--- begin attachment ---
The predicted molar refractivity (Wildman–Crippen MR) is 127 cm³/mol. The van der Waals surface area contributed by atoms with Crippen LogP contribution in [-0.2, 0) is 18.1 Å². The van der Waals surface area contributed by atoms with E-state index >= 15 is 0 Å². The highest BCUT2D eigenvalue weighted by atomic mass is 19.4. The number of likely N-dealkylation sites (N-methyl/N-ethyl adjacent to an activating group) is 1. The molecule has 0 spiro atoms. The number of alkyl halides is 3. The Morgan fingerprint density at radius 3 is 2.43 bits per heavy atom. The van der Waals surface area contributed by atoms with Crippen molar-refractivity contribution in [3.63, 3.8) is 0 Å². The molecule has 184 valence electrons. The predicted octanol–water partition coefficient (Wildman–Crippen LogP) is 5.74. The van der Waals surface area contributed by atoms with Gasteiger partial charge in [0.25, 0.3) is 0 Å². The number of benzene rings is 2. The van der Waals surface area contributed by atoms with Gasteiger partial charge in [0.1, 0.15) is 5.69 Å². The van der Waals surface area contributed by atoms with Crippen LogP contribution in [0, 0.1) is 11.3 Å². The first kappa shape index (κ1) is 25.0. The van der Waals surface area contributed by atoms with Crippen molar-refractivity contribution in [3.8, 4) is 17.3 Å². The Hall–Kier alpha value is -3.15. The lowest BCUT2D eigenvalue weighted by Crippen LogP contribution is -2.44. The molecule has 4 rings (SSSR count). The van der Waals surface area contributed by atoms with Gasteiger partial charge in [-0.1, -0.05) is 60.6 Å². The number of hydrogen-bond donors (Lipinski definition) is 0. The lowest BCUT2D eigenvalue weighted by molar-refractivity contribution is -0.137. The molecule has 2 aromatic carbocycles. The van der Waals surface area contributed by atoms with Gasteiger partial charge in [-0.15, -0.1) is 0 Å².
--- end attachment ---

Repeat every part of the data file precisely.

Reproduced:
The predicted molar refractivity (Wildman–Crippen MR) is 127 cm³/mol. The van der Waals surface area contributed by atoms with Crippen LogP contribution in [-0.2, 0) is 18.1 Å². The van der Waals surface area contributed by atoms with E-state index >= 15 is 0 Å². The highest BCUT2D eigenvalue weighted by atomic mass is 19.4. The number of likely N-dealkylation sites (N-methyl/N-ethyl adjacent to an activating group) is 1. The molecule has 0 spiro atoms. The number of alkyl halides is 3. The Morgan fingerprint density at radius 3 is 2.43 bits per heavy atom. The van der Waals surface area contributed by atoms with Crippen molar-refractivity contribution in [3.63, 3.8) is 0 Å². The molecule has 184 valence electrons. The predicted octanol–water partition coefficient (Wildman–Crippen LogP) is 5.74. The van der Waals surface area contributed by atoms with Gasteiger partial charge in [0.25, 0.3) is 0 Å². The number of benzene rings is 2. The van der Waals surface area contributed by atoms with Gasteiger partial charge in [0.1, 0.15) is 5.69 Å². The van der Waals surface area contributed by atoms with Crippen LogP contribution in [0, 0.1) is 11.3 Å². The first kappa shape index (κ1) is 25.0. The van der Waals surface area contributed by atoms with Crippen molar-refractivity contribution in [3.8, 4) is 17.3 Å². The Hall–Kier alpha value is -3.15. The lowest BCUT2D eigenvalue weighted by Crippen LogP contribution is -2.44. The molecule has 4 rings (SSSR count). The van der Waals surface area contributed by atoms with Gasteiger partial charge in [-0.1, -0.05) is 60.6 Å². The number of hydrogen-bond donors (Lipinski definition) is 0. The lowest BCUT2D eigenvalue weighted by molar-refractivity contribution is -0.137. The molecule has 2 aromatic carbocycles. The van der Waals surface area contributed by atoms with Gasteiger partial charge in [-0.15, -0.1) is 0 Å².